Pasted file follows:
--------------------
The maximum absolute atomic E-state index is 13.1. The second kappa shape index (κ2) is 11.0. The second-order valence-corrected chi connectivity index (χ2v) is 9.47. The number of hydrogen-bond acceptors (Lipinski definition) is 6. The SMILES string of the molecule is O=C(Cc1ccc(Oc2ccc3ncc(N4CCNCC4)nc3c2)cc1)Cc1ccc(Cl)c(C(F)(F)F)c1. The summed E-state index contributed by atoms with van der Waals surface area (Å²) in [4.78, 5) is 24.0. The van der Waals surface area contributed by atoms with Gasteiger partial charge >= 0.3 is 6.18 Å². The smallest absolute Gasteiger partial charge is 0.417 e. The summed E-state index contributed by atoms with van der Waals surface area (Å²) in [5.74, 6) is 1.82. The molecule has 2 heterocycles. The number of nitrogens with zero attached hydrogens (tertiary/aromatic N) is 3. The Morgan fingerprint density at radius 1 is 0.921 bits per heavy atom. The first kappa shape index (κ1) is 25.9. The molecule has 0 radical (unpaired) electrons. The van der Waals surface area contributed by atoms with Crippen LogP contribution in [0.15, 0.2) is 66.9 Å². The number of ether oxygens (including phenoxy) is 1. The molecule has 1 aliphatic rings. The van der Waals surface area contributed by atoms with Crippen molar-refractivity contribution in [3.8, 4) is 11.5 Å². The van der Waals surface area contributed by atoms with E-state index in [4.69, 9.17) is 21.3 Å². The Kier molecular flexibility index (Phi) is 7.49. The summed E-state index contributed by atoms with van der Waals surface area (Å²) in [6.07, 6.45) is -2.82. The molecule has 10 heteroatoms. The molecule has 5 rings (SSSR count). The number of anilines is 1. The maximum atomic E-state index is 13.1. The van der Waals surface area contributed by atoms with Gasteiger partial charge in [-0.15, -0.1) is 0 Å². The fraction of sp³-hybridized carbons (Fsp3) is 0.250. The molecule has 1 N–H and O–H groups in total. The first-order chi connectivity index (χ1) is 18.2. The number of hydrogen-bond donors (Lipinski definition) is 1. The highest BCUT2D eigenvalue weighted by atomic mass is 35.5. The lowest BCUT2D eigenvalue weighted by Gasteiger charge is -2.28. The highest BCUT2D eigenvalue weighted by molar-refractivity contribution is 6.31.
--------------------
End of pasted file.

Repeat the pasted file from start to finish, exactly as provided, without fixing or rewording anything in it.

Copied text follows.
The maximum absolute atomic E-state index is 13.1. The second kappa shape index (κ2) is 11.0. The second-order valence-corrected chi connectivity index (χ2v) is 9.47. The number of hydrogen-bond acceptors (Lipinski definition) is 6. The SMILES string of the molecule is O=C(Cc1ccc(Oc2ccc3ncc(N4CCNCC4)nc3c2)cc1)Cc1ccc(Cl)c(C(F)(F)F)c1. The summed E-state index contributed by atoms with van der Waals surface area (Å²) in [4.78, 5) is 24.0. The van der Waals surface area contributed by atoms with Gasteiger partial charge >= 0.3 is 6.18 Å². The smallest absolute Gasteiger partial charge is 0.417 e. The summed E-state index contributed by atoms with van der Waals surface area (Å²) in [5.74, 6) is 1.82. The molecule has 2 heterocycles. The number of nitrogens with zero attached hydrogens (tertiary/aromatic N) is 3. The Morgan fingerprint density at radius 1 is 0.921 bits per heavy atom. The first kappa shape index (κ1) is 25.9. The molecule has 0 radical (unpaired) electrons. The van der Waals surface area contributed by atoms with Crippen LogP contribution in [0.15, 0.2) is 66.9 Å². The number of ether oxygens (including phenoxy) is 1. The molecule has 1 aliphatic rings. The van der Waals surface area contributed by atoms with Crippen molar-refractivity contribution in [3.8, 4) is 11.5 Å². The van der Waals surface area contributed by atoms with E-state index in [4.69, 9.17) is 21.3 Å². The Kier molecular flexibility index (Phi) is 7.49. The summed E-state index contributed by atoms with van der Waals surface area (Å²) in [6.07, 6.45) is -2.82. The molecule has 10 heteroatoms. The molecule has 5 rings (SSSR count). The number of anilines is 1. The maximum atomic E-state index is 13.1. The van der Waals surface area contributed by atoms with Gasteiger partial charge in [-0.15, -0.1) is 0 Å². The fraction of sp³-hybridized carbons (Fsp3) is 0.250. The molecule has 1 N–H and O–H groups in total. The first-order chi connectivity index (χ1) is 18.2. The number of hydrogen-bond donors (Lipinski definition) is 1. The highest BCUT2D eigenvalue weighted by atomic mass is 35.5. The lowest BCUT2D eigenvalue weighted by Gasteiger charge is -2.28. The highest BCUT2D eigenvalue weighted by molar-refractivity contribution is 6.31.